So this project followed an improvisational demo of buoyancy vs. pressure after noticing a “toy” pipette in a chemistry set D had received and weighing it down a bit with a coil of solder. I rememer a cereal toy tony the tiger that worked the same way except that you’d squeeze a plastic liter bottle to watch him drop and float. I always thought there was a missed opportuntiy there to observe the captured air pocket within change size so I was happy to leverage that in this clear pipette. We used a syringe to pressurize/vacuum the air within these bottles and cause them to react.
So, with that quickie experiment out of the way, we got to thinking it would be pretty cool to try to build a little fishy that could be animated using air pressure. To get started there, I just sketched up a quick fish body and tail. For some reason I thought it should have a flexible diaphragm oriented parallel to the swim direction and only got smart in the 2nd version which is the most featured in the video. The diaphragm is just a little round disc cut from a disposable rubber glove and pressed into a .25″ hole with a rounded pencil eraser while the contact edge with the resin is superglued/sealed in place. I did find this was a bit tricky for the arc shaped tail connecting rod to bond to. I think we just ended up using super glue again but I can’t quite remember since we tried a few things.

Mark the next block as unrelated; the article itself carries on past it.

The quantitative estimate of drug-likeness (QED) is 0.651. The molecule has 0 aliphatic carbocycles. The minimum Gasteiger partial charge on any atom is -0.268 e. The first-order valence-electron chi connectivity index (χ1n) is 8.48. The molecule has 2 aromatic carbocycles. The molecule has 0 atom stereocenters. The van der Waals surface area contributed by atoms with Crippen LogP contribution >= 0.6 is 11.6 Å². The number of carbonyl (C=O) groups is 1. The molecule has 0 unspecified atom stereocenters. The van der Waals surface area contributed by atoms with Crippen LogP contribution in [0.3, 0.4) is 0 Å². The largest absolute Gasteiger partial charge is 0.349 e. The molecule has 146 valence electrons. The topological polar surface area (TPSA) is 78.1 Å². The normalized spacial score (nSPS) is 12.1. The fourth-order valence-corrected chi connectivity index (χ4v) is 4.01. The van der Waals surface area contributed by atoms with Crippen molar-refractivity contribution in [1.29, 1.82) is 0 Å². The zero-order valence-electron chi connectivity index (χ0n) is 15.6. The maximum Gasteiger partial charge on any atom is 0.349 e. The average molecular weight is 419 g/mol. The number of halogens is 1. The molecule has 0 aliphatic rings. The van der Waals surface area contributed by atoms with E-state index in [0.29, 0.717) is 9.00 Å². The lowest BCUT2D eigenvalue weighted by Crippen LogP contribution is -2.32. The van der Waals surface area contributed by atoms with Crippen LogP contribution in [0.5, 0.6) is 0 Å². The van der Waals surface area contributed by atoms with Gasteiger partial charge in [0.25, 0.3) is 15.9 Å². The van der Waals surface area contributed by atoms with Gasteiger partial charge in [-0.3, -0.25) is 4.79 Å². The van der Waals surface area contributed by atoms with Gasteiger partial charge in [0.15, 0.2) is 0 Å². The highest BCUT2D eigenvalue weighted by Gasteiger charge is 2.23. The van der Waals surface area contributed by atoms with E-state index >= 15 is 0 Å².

Overall this worked out pretty well. The bonding and materials was prbably the hardest, but the end result is there. I’m mulling over a v3 where we just get even smarter and use a thread knot or two to establish a more defined tail hinge. As it stands there is just a little polymer mesh joining the two but it’s not as defined as I’d like. Anyway, I think we’ve achieved our goal here so we’ll probably move on. Fish are one of D’s favorite animals though so we might go ahead with another just for bonus fun.